Latest update March 20th, 2023 12:59 AM
Mar 06, 2023 Features / Columnists, Peeping Tom
Kaieteur News – The PNCR operated as if it was living in a different stratosphere. Just why it believed that it could have gotten away with benefiting from rigged elections is hard to comprehend.
The fact of the matter is that the PNCR was quite divorced from the realities of regional and international policies to expect to get away with such a stunt. The consequence for this attempt is that the party is going to struggle electorally.
The only possibility which the PNCR has of ever returning to power is for it to either win significant cross-over votes or do what it did in 2015 and align itself with a force that could steal votes away from the PPPC. Throughout its history, the PNCR has not proven itself able to win significant crossover voters and the reason for this has to do with ethnic polarization and the blatant dishonesty of the party is rigging the 1968, 1973, 1980 and 1985 elections and the referendum of 1978.
The AFC can no longer count itself as capable of luring PPPC supporters to vote for it. In that respect, it is dead meat. Neither can the PNCR and the AFC reinvent itself so long as it has in its power structure, persons who continue to pedal and defend the narrative that the general and regional elections of 2020 were rigged. Until and unless the PNCR and the AFC can rid themselves of the defenders of electoral rigging, there is no possibility whatsoever of these parties reinventing themselves.
The PPPC is going to sweep the local government elections this year. That is a forgone conclusion. The PNCR is likely to retain control of Linden, Georgetown and New Amsterdam. There will be a toss-up for Bartica and Madhia. The PPPC will sweep the other municipalities – Mabaruma, Lethem, Anna Regina, Rose Hall Town and Corriverton and is going to retain control of the bulk of the neighbourhood democratic councils.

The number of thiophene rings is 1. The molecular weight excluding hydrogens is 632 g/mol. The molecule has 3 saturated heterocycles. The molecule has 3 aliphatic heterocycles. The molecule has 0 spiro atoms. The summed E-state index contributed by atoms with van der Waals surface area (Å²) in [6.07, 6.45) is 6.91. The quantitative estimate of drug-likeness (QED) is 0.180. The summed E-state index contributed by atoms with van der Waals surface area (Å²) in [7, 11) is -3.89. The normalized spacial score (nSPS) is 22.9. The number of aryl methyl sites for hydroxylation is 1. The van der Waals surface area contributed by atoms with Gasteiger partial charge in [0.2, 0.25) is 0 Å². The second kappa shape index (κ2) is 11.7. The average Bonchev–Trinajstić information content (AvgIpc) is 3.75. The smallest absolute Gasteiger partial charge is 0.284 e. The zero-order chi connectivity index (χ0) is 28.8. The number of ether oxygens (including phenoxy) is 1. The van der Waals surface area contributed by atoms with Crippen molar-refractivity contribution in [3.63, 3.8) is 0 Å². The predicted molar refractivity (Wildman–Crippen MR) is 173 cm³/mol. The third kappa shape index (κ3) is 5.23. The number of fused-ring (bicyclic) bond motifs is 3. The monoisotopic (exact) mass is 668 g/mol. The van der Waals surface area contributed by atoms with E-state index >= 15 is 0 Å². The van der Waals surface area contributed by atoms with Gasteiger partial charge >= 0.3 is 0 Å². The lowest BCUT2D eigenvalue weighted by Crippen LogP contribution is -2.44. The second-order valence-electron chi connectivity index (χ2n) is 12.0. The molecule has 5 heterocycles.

It is left to see is how strong will be the turnout in the PNCR constituencies. The AFC draws its support from all across the country but is incapable of winning any neighbourhood democratic council or municipality.
The PNCR and the AFC would have suffered fallout from the 2020 elections. The key question to be answered – and it really cannot be fully answered in local government polls – is the extent of this fallout. If the turnout in PNCR strongholds is less than 30%, then it would be clear that the party would have suffered a major fallout from the elections.
There are forces who believe that the PNCR is imploding internally and that the present Leader may not survive as leader for the 2025 elections. Those persons who stake this claim do not understand the PNCR, what is taking place within the PNCR and they certainly underestimate Aubrey Norton.
Aubrey Norton is no political pushover. He is a seasoned political personality. He has experience in mobilizing on the ground. He has experience in managing the internal affairs of the party – he was once the General Secretary of the party. He is trained diplomat and is no intellectual minion.
There are serious divisions within the PNCR. There are even calls for some of those persons who have been shunted aside to return to greater visibility. There are even calls for David Granger to return to lead to the party. The calls for the return of Granger are becoming stronger each day.
But that is just the internal dynamics within the party. When it comes to elections time, the membership will rally behind the party because there is a historical hatred, and in some quarters utter contempt, for the PPPC.
The PNCR will lose some support as a result of that silly attempt to benefit from rigged elections in 2020. But the base of the PNCR is not likely to depart en masse from the party come 2025. What is at stake is whether without the AFC, whether the PNCR would be able to muster more than 40% of the votes. It is not likely to. But it does then all hope is lost for Guyana because the only hope for this country has to come from a commitment to democratic politics.
This is why if the PNCR hopes to have any chance of returning to office, it has to dump those who continue to pedal discredited narratives. And it has to rebuild with fresh leadership. But where will that leadership come from?
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